We talk a lot about how baseball imitates life. How there can be periods of crushing defeat followed almost instantaneously by moments of incandescent joy. But rarely do we acknowledge baseball’s slow trudge, perhaps because that becomes a bit too applicable to our lives. At the beginning of tonight’s game the Mariners accepted an entry level job at a generic corporation with the defense that it was just a starting point, they needed to make some money and then they could really go pursue their dream. By the third inning they’d been with the company long enough to accrue a few weeks of vacation time, and their cubicle was adorned with the visual comforts of a life quietly lived. No, no, they reassured family members, this isn’t a long-term situation. We’re simply setting ourselves up to make the big jump soon. At the end of the fifth new employees knew that the Mariners were the ones to go to, to fix the persnickety printer; the dream remains, but with it now is a lingering discomfort. Can we really do that? What if we fail? Where we’re at now really isn’t so bad, in the grand scheme of things.
By the close of the seventh inning they had invested in an ergonomic desk chair to soothe an ever-aching lower back.
There’s no good reason for me to devote much time to the first seven innings of this game. This is a Mariners blog, and for the first two and a half hours of tonight’s competition the Mariners might as well have not shown up. They had a handful of token hits but were, for the most part, understandable stymied by David Price, who spent the better part of the evening painting the corners of the plate as if his $217 million contract depended on it (it does not. He could fall into a pit of construction beneath the viaduct and fracture his entire body and still earn every penny. Play baseball, kids). For his part, Wade LeBlanc battled mightily himself, giving up three runs off of five hits throughout six mostly painless innings. This was also his second start as the underdog half of a marquee pitching match-up and against both Chris Sale and Price he has pleasantly risen to the occasion. Back in May did I expect to see Wade LeBlanc pitch for the Seattle Mariners? No. Did I want to see Wade LeBlanc pitch for the Seattle Mariners? No. But in a sea of Hail Mary reclamation projects he stands tall, and I am very happy to have him. He is now our only Wade and we must appreciate him thusly.
By the bottom of the eighth inning the Mariners had long since settled into their dingy cubicle life. That once-new ergonomic chair had molded to fit their ever expanding derriere and if life was not all that exciting, hey, at least nothing traumatic had happened. But with the first pitch of the inning Mike Zunino said no, with a laser shot over the left field wall. And with that, just like in all the feel-good movies, the other Mariners rose to their feet and joined him in eschewing mediocrity. A trio of singles from Leonys Martin, Luis Sardinas and Guillermo Heredia’s FIRST EVER MAJOR LEAGUE HIT scored another run, and then Robinson Cano was at the plate. I was prepared for a traditionally disappointing Mariners ending, and in my mind the losing recap was going to highlight Heredia and his journey to that glorious moment but Cano would have none of that. So on top of him being money obsessed and lazy, he’s also a complete spotlight stealer. Just add it to the list of his many faults because it was hard to think back to Heredia’s hit when minutes later Cano destroyed a baseball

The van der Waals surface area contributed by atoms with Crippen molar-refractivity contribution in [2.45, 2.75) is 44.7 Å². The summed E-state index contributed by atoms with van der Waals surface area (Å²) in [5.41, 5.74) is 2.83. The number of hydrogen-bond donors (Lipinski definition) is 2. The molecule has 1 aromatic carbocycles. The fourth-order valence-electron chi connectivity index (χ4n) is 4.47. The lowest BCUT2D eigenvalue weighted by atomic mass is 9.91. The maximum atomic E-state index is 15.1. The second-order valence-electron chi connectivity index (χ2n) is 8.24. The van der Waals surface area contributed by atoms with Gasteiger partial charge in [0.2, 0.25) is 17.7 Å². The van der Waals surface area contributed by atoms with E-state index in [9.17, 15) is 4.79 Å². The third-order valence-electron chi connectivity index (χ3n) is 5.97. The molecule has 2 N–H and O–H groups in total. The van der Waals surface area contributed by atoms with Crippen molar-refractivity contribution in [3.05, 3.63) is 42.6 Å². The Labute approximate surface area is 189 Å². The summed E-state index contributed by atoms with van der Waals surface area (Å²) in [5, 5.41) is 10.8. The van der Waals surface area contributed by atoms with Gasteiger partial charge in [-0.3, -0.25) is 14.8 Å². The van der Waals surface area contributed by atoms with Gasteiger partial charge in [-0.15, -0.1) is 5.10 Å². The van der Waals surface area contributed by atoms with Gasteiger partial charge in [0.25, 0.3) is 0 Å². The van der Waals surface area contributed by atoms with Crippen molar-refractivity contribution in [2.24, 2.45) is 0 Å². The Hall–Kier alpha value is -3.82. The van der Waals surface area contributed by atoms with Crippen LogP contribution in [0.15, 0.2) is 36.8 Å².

In dramatic fashion the Mariners stormed into their boss’s office and declared that they quit. Life is too short, they cried, to simply sit on our asses and think about our dreams. Enough of the monotony, enough of the waiting, now is the time to pursue our dream. No longer did Safeco Field feel like Fenway Park of the West, with cheers for David Ortiz at bats and “Let’s go Red Sox” chants shaking the walls. Newly invigorated Mariners fans awoke and reclaimed Safeco as their own, and with the opening chords of Def Leppards “Pour Some Sugar on Me” they rose to their feet, cheering, and clapping, and setting their hopes free to drift up through the marine layer.
There was no more exciting time for Edwin Diaz to make his closer debut. If we play along with my silly metaphor and see the rest of the Mariners struggling to make the leap from a life of cubicle monotony, then Diaz is the free spirit already living his dream and urging everyone he encounters to do the same. After two straight blown saves, which forced us to reassess the concept of a heartbreaking loss, there should have been more nerves as Diaz took the mound with a one run lead. But instead there was only excitement, and the heart pumping thrill of a dream nearly achieved. Even the slightly questionable walk to Travis Shaw felt more like a pity offering than anything else. But that was the only mercy Diaz showed, capping off his first save with a three pitch strikeout of Red Sox wunderkid Andrew Benintendi.
We both fear, and are comforted by, the monotony of life. It's so easy to simply exist, and allow your heart to beat in that steady rhythm, but what is there to be gained from a monotonous existence? Tonight the Mariners shook off that cloak of tedium and gave us all a taste of how good it can be to leave comfort behind, to give that dream a try, and allow your pulse to race. I got to be there tonight, on this dull evening made glorious, and, as I type this, my hands are still shaking.